Why we have a duty to form an Alliance

In 2019 Boris Johnson won a landslide victory. It left him with total power to inflict a heartless Brexit. Our young people face barriers if they want to study or work in Europe. Many people have found their lives badly affected.

How did this happen? What lessons can be learned from the 2019 election?

Firstly, Boris offered certainty after several years of Brexit indecision. Voters knew what they would get if they voted for him. Some ‘remain’ voters just wanted things settled.

Secondly our electoral system rewards big parties. The Tories won only 44% of votes, but they were the biggest party and won easily.

We need to learn. Do voters understand what will happen if they vote Liberal Democrat in a General Election? Will the result be a small and powerless group of LibDem MPs? Will the party hold the balance of power in a hung parliament? Will that mean another period of parliamentary indecision? Will the Party horse trade some policies away with another party, as with tuition fees? Who knows?

By contrast, if the party set up an Alliance before the next General Election, and agreed a set of compromise policies with Labour and the Greens, voters would know what they were getting if they voted LibDem. That’s better for democracy, and it’s also more attractive to voters.

What would those policies be? Let’s go gently on Europe – people don’t want to restart that battle. Let’s restore cultural and student links. Let’s cut bureaucracy. Let’s start to re-align standards. Let’s not treat our near neighbours so badly.

Let’s focus on education. Let’s cut sleaze and outlaw cronyism. Let’s protect the environment. Let’s slowly increase taxes on the very rich. Let’s move slowly towards electoral reform, respecting public opinion. Let’s protect the NHS and BBC.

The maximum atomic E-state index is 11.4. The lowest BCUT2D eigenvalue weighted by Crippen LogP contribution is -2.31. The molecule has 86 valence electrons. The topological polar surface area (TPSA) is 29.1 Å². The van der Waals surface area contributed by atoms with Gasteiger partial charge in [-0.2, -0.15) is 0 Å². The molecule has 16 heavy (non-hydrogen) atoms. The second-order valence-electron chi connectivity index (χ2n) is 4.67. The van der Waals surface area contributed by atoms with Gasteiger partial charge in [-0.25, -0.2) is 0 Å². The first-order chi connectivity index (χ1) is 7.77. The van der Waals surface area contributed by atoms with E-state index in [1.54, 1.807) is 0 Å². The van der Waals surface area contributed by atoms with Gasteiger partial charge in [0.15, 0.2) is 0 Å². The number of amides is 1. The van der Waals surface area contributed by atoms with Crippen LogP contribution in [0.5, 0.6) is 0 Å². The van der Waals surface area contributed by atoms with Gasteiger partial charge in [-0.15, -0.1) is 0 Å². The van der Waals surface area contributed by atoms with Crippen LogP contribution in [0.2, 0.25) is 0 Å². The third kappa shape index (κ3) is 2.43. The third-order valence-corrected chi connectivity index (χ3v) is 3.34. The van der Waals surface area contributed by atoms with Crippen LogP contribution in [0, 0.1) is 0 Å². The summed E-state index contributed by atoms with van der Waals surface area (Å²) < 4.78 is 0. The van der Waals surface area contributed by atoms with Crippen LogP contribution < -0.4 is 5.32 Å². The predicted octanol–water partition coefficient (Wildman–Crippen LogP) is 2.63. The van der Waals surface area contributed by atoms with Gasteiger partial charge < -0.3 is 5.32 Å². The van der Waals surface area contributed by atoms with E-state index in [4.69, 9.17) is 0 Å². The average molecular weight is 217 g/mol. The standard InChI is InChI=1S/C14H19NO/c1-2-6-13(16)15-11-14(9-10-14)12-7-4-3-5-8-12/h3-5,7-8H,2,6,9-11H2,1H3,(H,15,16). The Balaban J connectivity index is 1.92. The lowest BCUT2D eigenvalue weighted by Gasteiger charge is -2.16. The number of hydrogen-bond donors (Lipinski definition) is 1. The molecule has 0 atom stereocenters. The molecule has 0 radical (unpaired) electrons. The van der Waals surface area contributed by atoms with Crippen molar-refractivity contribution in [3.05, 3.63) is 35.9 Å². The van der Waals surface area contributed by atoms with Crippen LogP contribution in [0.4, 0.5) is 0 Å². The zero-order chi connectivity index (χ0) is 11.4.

Let’s also agree up front on how the Alliance government would function smoothly, so that voters are assured we are ready to take office.

Given an agreed set of policies it makes no sense for the three parties to compete in each constituency. The parties would need to have just one candidate in each seat, perhaps selected by some form of Primary Election if the best candidate isn’t obvious.

This Alliance would offer strong competition to Johnson. The three parties together generally win more votes than he does. The Liberal Democrats would have a real chance of a share of power, on far less risky terms than in 2010.

Would Labour buy into this? Who knows if we don’t try? Even if we fail, being seen to have tried will win the party respect. People want to see initiatives, they want to see politicians putting country before party.

An Alliance government like this could do enormous good. It could heal the wounds left by Johnson’s cruel Brexit. It is perhaps the only way to hold the UK together. Most of all it could offer more fulfilling lives to millions of our young people. We have a duty to them, to democracy, and to our country to try our utmost to make this happen.

* Cllr John Shoesmith has been a party member for five years. He was elected onto Duffield Parish Council in 2019, when the Liberal Democrats went from zero to six members, displacing the Conservatives.

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  • David Evershed 28th Jun '21 - 1:06pm

    A “progressive alliance” with the Labour Party would show we hate the Conservative Party more than we love the Liberal Democrats.

    Not a good basis to attract votes or supporters.

  • In 2019 voters were scared of backing us because they thought it might let someone who managed to be even more incompetent, venal and self-serving than Boris into number ten – Jeremy.

    I’m not sure tying ourselves to the dubious leadership choices of the Labour Party even more firmly next time around fixes that kind of problem.

  • Kay Kirkham 28th Jun '21 - 2:32pm

    I venture to suggest that there is a lot of evidence from C&A and other places that the electorate can cast a tactical vote of their own volition without the need for alliances. Labour will not play ball any way and tying ourselves to them in a formal alliance will simply allienate potential Conservative voters in exactly that same way as the coalition in 2010 alientated Labour supporters.

  • William Wallace 28th Jun '21 - 2:51pm